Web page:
Make a unit designed to span an entire wall for storage and display.
Readymade bookcases are great for storage but sometimes a room needs a custom-made unit to fill an available space.
This 3000mm long x 800mm high bookshelf is designed to sit between two walls and comprises three 1000mm long modular units.
The units are easy to assemble and simply butt together, with the joints hidden by vertical trim pieces.
It’s made from Tasmanian oak veneer MDF board and trimmed with solid Tassie oak timber, while the adjustable shelves and rails are edged with iron-on veneer.
Use a router to add a decorative profile around the edge of the top trim, then apply clear polyurethane to finish the bookcase.
Make the sides
A cover panel is attached to one side of each outer unit to make them the same double thickness as the joint between the centre and outer units.
The outer sides are 34mm shorter than the inner sides so the rails and base can be secured above and below.
Cut a 17mm strip off the base of the shelf pin hole template before drilling into the outer sides to correct for this difference.
TIP The MDF boards can be cut using a circular saw and straightedge guide or have them cut by the supplier.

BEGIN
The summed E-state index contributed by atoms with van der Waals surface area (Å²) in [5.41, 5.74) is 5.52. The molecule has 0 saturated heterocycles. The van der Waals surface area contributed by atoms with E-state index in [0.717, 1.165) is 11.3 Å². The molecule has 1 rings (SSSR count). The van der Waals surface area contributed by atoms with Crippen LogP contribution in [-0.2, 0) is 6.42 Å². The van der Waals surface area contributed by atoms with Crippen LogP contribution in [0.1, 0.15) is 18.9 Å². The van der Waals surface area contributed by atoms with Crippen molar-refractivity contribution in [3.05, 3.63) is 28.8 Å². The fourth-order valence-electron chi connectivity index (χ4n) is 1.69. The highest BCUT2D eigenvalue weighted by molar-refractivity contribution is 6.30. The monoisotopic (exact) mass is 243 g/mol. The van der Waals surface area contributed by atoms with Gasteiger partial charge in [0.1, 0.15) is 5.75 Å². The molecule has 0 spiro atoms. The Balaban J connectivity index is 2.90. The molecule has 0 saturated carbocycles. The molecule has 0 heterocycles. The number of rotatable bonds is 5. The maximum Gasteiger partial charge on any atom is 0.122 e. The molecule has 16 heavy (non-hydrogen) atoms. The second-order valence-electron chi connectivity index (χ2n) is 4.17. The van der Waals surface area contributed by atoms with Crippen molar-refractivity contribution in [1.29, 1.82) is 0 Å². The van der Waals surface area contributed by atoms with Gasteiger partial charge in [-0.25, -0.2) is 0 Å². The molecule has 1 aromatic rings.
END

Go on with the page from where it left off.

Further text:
Use PVA adhesive on all joints and assemble each unit using 40mm x 8g particleboard screws.
Attach the back panels to each modular unit and join the three of them together using 25mm x 8g screws.
Build the plinth with adhesive and 40 x 2mm bullethead nails, securing the top edging and centre joint with size 20 biscuits.
The adjustable shelves and rails are trimmed with veneer edge strip that has a hot-melt adhesive backing. Hold each board upright in a vice to cut a length of veneer edging slightly longer than the edge.
Step 1. Position the veneer
Position the veneer over the edge of the board and use a hot iron to melt the adhesive, moving it continually back and forth.
Step 2. Secure the strip
Secure the strip by pressing down on it firmly using a cork block immediately after removing the iron to ensure a good bond.
Step 3. Trim the overhang
Trim the overhang by working a fine-toothed file along the edge at a steep downward angle. Use 120 grit abrasive paper to tidy the edges